Jamar Eric Thomas v. Commonwealth of Virginia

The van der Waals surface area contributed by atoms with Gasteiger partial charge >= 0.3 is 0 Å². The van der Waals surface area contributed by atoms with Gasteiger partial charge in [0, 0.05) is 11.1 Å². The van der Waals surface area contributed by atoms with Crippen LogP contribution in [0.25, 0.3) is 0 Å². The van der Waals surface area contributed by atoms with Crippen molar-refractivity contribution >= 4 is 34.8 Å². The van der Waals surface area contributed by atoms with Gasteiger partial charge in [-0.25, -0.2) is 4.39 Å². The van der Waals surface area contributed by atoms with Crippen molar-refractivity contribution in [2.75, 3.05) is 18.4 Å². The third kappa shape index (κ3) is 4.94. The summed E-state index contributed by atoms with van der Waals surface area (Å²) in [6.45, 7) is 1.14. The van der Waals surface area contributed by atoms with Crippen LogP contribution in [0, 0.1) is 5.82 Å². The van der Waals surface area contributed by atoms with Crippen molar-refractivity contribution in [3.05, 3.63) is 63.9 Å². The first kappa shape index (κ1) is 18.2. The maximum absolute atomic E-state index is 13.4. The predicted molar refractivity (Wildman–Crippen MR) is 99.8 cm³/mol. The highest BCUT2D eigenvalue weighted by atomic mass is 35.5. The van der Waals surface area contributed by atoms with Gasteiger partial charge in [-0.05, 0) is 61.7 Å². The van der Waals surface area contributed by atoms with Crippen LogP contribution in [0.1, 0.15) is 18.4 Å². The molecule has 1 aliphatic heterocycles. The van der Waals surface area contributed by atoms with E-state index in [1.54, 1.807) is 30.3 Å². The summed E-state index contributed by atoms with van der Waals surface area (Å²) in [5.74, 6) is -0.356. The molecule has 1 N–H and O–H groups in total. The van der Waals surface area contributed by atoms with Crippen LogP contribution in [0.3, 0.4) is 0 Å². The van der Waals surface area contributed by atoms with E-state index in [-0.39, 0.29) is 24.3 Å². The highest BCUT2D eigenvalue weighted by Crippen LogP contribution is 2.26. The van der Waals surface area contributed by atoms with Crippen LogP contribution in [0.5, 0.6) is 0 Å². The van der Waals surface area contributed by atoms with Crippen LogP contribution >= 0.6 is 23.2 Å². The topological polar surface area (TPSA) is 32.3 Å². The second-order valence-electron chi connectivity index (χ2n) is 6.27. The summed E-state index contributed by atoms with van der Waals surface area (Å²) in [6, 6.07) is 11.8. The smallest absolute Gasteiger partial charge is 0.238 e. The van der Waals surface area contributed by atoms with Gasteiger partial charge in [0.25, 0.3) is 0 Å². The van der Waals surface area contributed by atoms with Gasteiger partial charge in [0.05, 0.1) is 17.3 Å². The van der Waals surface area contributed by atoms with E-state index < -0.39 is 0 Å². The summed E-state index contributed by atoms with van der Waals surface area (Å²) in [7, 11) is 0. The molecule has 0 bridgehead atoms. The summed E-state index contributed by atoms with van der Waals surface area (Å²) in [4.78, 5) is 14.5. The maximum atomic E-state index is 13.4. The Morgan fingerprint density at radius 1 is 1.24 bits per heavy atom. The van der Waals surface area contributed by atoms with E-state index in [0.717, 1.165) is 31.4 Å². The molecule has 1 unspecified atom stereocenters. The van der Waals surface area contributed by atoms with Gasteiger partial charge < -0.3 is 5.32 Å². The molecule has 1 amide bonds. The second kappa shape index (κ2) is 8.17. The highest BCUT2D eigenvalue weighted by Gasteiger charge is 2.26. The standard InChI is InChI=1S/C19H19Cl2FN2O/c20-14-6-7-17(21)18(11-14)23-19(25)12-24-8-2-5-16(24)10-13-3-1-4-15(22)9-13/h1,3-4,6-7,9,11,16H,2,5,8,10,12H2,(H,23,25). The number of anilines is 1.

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COURT OF APPEALS OF VIRGINIA Present: Judges Frank, Humphreys and Petty Argued at Richmond, Virginia JAMAR ERIC THOMAS v. OPINION BY JUDGE ROBERT J. HUMPHREYS MARCH 16, 2010 Record No. 3047-08-1 COMMONWEALTH OF VIRGINIA FROM THE CIRCUIT COURT OF THE CITY OF PORTSMOUTH James C. Hawks, Judge Joseph A. Sadighian, Senior Assistant Appellate Defender (Office of the Appellate Defender, on briefs), for appellant. Kathleen B. Martin, Senior Assistant Attorney General (William C. Mims, Attorney General, on brief), for appellee. Jamar Eric Thomas ( Thomas ) appeals his conviction for escape from custody on a charge or conviction of a felony, in violation of Code § 18.2-479(B). On appeal, Thomas contends that the evidence was insufficient to sustain his conviction. Specifically, Thomas argues that, at the time of his escape from police custody, he had not yet been charged with or convicted of a felony, as Code § 18.2-479(B) requires. For the following reasons, we agree with Thomas and reverse. BACKGROUND When analyzing a challenge to the sufficiency of the evidence, this Court reviews the evidence in the light most favorable to the prevailing party at trial and considers any reasonable inferences from the facts proved. Wilson v. Commonwealth, 272 Va. 19, 27, 630 S.E.2d 326, 330 (2006). Furthermore, [t]he judgment of the trial court is presumed to be correct and will be reversed only upon a showing that it is plainly wrong or without evidence to support it. Viney v. Commonwealth, 269 Va. 296, 299, 609 S.E.2d 26, 28 (2005) (quoting Code § 8.01-608). Viewed through this appellate lens, the evidence at trial was as follows. On June 19, 2008, Sergeant J.C. Murden ( Murden ) and Officer C. Clinton ( Clinton ) of the Portsmouth Police Department responded to a complaint of possible marijuana sales taking place at a residence in the Churchland section of Portsmouth. When they arrived to investigate the complaint, Murden and Clinton observed Thomas and another man sitting in chairs in front of the garage of the residence. The officers also observed an orange condemned/no trespassing sign hanging directly above the two men. As the officers got out of their vehicle, Thomas stood up and began to walk quickly to the house next door. Murden asked Thomas to hold on a second and stated that he wanted to speak with Thomas concerning his presence on condemned property. Thomas complied and approached Murden. As Murden spoke with Thomas, he observed Thomas repeatedly placing his right hand in his pants pocket. Concerned for his safety, Murden requested that Thomas keep his hands out of his pockets. Despite Murden s request, Thomas again placed his hand in his pocket, at which point Murden stated that he was going to pat Thomas down for weapons. During the pat down, Murden felt an item in Thomas s pants pocket that he believed to be a small bag of marijuana. At that point, Murden told Thomas that he was under arrest. 1 As Murden attempted to place Thomas in handcuffs, Thomas swung back with his right hand and hit Officer Clinton in the right side of his face. A struggle ensued between Thomas, Murden, and Clinton that lasted approximately two minutes, after which Murden and Clinton were able to place Thomas in custody. 2 1 The validity of Thomas s arrest is not at issue in this appeal. 2 During the struggle, a purple bag fell out of Thomas s pocket. The bag contained three small baggies of marijuana. -2- Murden left Thomas in the custody of Officer W. Goodwin ( Goodwin ) while he collected a number of personal items that he had lost in the struggle. Murden didn t take more than five or six steps away from the street, when he heard some commotion and observed Thomas running down the street with Goodwin in pursuit. Eventually, another officer arrived and captured Thomas. Thomas was charged with felony escape from custody, assault and battery of a law enforcement officer, possession of marijuana, and obstruction of justice. At the close of the Commonwealth s case-in-chief and again at the close of all the evidence, Thomas made a motion to strike each of the charges. The trial court overruled Thomas s motion to strike and found him guilty of all four offenses. This appeal followed. 3 ANALYSIS During his motion to strike, Thomas argued that the escape charge should, at the very least, be reduced to a misdemeanor, as the Commonwealth did not sufficiently prove that he was in custody on a felony. However, at no point in his motion to strike did Thomas argue, as he does now on appeal, that the Commonwealth failed to prove that he had been formally charged with a felony at the time of his escape. It is well established that [t]he Court of Appeals will not consider an argument on appeal which was not presented to the trial court. Ohree v. Commonwealth, 26 Va. App. 299, 308, 494 S.E.2d 484, 488 (1998); see Rule 5A:18 ( [n]o ruling of the trial court . . . will be considered as a basis for reversal unless the objection was stated together with the grounds therefor at the time of the ruling, except for good cause shown or to enable the Court of Appeals to attain the ends of 3 Thomas also appealed his convictions for possession of marijuana, assault and battery of a law enforcement officer, and obstruction of justice; however, this Court denied his petition for appeal with respect to those convictions. -3- justice ). Thomas urges this Court to invoke the ends of justice exception to Rule 5A:18 to consider his sufficiency argument on appeal. The ends of justice exception to Rule 5A:18 is narrow and is to be used sparingly. Pearce v. Commonwealth, 53 Va. App. 113, 123, 669 S.E.2d 384, 390 (2008) (quoting Bazemore v. Commonwealth, 42 Va. App. 203, 219, 590 S.E.2d 602, 609 (2004) (en banc)). In order to avail oneself of the [ends of justice] exception, a defendant must affirmatively show that a miscarriage of justice has occurred, not that a miscarriage might have occurred. Redman v. Commonwealth, 25 Va. App. 215, 221, 487 S.E.2d 269, 272 (1997). Thus, the alleged error must be clear, substantial and material. Id. (quoting Brown v. Commonwealth, 8 Va. App. 126, 132, 380 S.E.2d 8, 11 (1989)). For this Court to invoke the ends of justice exception, Thomas must demonstrate one of the following: (1) the conduct for which he was convicted was not a criminal offense or (2) the record affirmatively prove[s] that an element of the offense did not occur . . . . Id. at 221-22, 487 S.E.2d at 272 (emphasis added). After a careful review of the evidence in this case, we hold that the record affirmatively demonstrates that an element of the offense for which Thomas was convicted did not occur i.e. that Thomas was in custody on a felony charge. Thus, we will invoke the ends of justice exception to Rule 5A:18 to reverse Thomas s conviction and dismiss the indictment against him, as to that offense. Thomas was convicted of violating Code § 18.2-479(B), which provides: Any person, lawfully confined in jail or lawfully in the custody of any court, officer of the court, or of any law-enforcement officer on a charge or conviction of a felony, who escapes, other than by force or violence or by setting fire to the jail, is guilty of a Class 6 felony. (Emphasis added). Thomas contends the Commonwealth failed to prove that he was in custody on either a charge or a conviction of a felony. We agree. -4- Our Supreme Court dealt with a similar situation in Hubbard v. Commonwealth, 276 Va. 292, 661 S.E.2d 464 (2008). In Hubbard, the defendant appealed his conviction for felonious escape from custody, in violation of Code § 18.2-478, arguing that the Commonwealth failed to prove that he was in custody on a charge of criminal offense. 4 Id. at 295, 661 S.E.2d at 466. The Supreme Court agreed, holding that: The plain language of Code § 18.2-478 requires the Commonwealth to prove that the defendant was taken into custody on a charge of criminal offense. A criminal charge, strictly speaking, exists only when a formal written complaint has been made against the accused and a prosecution initiated. United States v. Patterson, 150 U.S. 65, 68, 14 S. Ct. 20, 37 L. Ed. 999 (1893). The word charge is defined by Black s Law Dictionary 248 (8th ed. 2004), as a formal accusation of an offense as a preliminary step to prosecution. Thus, the phrase, on a charge of criminal offense, clearly contemplates a formal accusation upon which a trial court could act and pass judgment. Therefore, to sustain a conviction under Code § 18.2-478, the evidence must show the defendant was taken into custody pursuant to a written charge; probable cause to arrest will not suffice to satisfy the on a charge of criminal offense element stated in Code § 18.2-478. Id. at 296, 661 S.E.2d at 467; see also Coles v. Commonwealth, 44 Va. App. 549, 561, 605 S.E.2d 784, 790 (2004) (holding that in order to sustain a conviction for escape under Code § 18.2-478, the evidence must prove beyond a reasonable doubt that the defendant was taken into custody on a charge of criminal offense. Probable cause to arrest will not satisfy this element of the offense. ). 4 Code § 18.2-478 provides: If any person lawfully imprisoned in jail and not tried or sentenced on a criminal offense escapes from jail by force or violence, other than by setting fire thereto or if any person lawfully in the custody of any police officer on a charge of criminal offense escapes from such custody by force or violence, he shall be guilty of a Class 6 felony. (Emphasis added). -5- Though Hubbard and Coles dealt with language contained in Code § 18.2-478, we find their reasoning highly persuasive to our analysis in this case. Like Code § 18.2-478, Code § 18.2-479(B) requires that a person be in custody on a charge or conviction of a felony. Thus, to sustain a conviction for Code § 18.2-479(B), the evidence must show the defendant was taken into custody pursuant to a written charge . . . . Hubbard, 276 Va. at 296, 661 S.E.2d at 467 (emphasis added). As Hubbard and Coles made clear, a charge is a formal written accusation or complaint, which initiates a prosecution. Nothing in the record in this case suggests that Thomas was in custody on such a formal, written accusation or complaint of a felony. The evidence affirmatively shows there was no written complaint again Thomas. Likewise the record contains no evidence demonstrating that Thomas was in custody on a conviction of a felony. Absent evidence that Thomas was in custody on a charge or conviction of a felony, we find that the Commonwealth failed to prove an element of the offense. Accordingly, we reverse Thomas s conviction. CONCLUSION For the foregoing reasons, we hold that the Commonwealth failed to prove that Thomas was in custody on a charge or conviction of a felony, as Code § 18.2-479(B) requires. Therefore, we reverse Thomas conviction and dismiss the indictment against him, as to that offense. Reversed and dismissed. -6-